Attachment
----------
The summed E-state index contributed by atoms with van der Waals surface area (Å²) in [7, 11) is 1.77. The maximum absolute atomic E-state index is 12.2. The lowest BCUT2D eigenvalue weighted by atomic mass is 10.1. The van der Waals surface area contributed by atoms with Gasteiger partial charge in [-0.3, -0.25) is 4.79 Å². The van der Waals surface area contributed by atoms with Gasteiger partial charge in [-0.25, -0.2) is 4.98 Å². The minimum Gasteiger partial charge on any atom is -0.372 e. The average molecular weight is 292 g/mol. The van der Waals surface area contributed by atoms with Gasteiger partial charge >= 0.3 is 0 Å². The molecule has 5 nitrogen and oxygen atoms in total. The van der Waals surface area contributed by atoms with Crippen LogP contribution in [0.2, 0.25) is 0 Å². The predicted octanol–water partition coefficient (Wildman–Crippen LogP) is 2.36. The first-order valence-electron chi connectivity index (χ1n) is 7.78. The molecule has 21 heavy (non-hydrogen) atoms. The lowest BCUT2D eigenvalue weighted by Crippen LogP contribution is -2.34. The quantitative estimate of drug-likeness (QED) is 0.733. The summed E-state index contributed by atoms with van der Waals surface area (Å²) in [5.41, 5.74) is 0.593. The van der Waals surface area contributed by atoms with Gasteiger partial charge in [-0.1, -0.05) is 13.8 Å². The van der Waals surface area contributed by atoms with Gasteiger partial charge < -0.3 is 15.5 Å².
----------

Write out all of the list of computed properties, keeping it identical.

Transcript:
The summed E-state index contributed by atoms with van der Waals surface area (Å²) in [7, 11) is 1.77. The maximum absolute atomic E-state index is 12.2. The lowest BCUT2D eigenvalue weighted by atomic mass is 10.1. The van der Waals surface area contributed by atoms with Gasteiger partial charge in [-0.3, -0.25) is 4.79 Å². The van der Waals surface area contributed by atoms with Gasteiger partial charge in [-0.25, -0.2) is 4.98 Å². The minimum Gasteiger partial charge on any atom is -0.372 e. The average molecular weight is 292 g/mol. The van der Waals surface area contributed by atoms with Gasteiger partial charge >= 0.3 is 0 Å². The molecule has 5 nitrogen and oxygen atoms in total. The van der Waals surface area contributed by atoms with Crippen LogP contribution in [0.2, 0.25) is 0 Å². The predicted octanol–water partition coefficient (Wildman–Crippen LogP) is 2.36. The first-order valence-electron chi connectivity index (χ1n) is 7.78. The molecule has 21 heavy (non-hydrogen) atoms. The lowest BCUT2D eigenvalue weighted by Crippen LogP contribution is -2.34. The quantitative estimate of drug-likeness (QED) is 0.733. The summed E-state index contributed by atoms with van der Waals surface area (Å²) in [5.41, 5.74) is 0.593. The van der Waals surface area contributed by atoms with Gasteiger partial charge in [-0.1, -0.05) is 13.8 Å². The van der Waals surface area contributed by atoms with Gasteiger partial charge < -0.3 is 15.5 Å².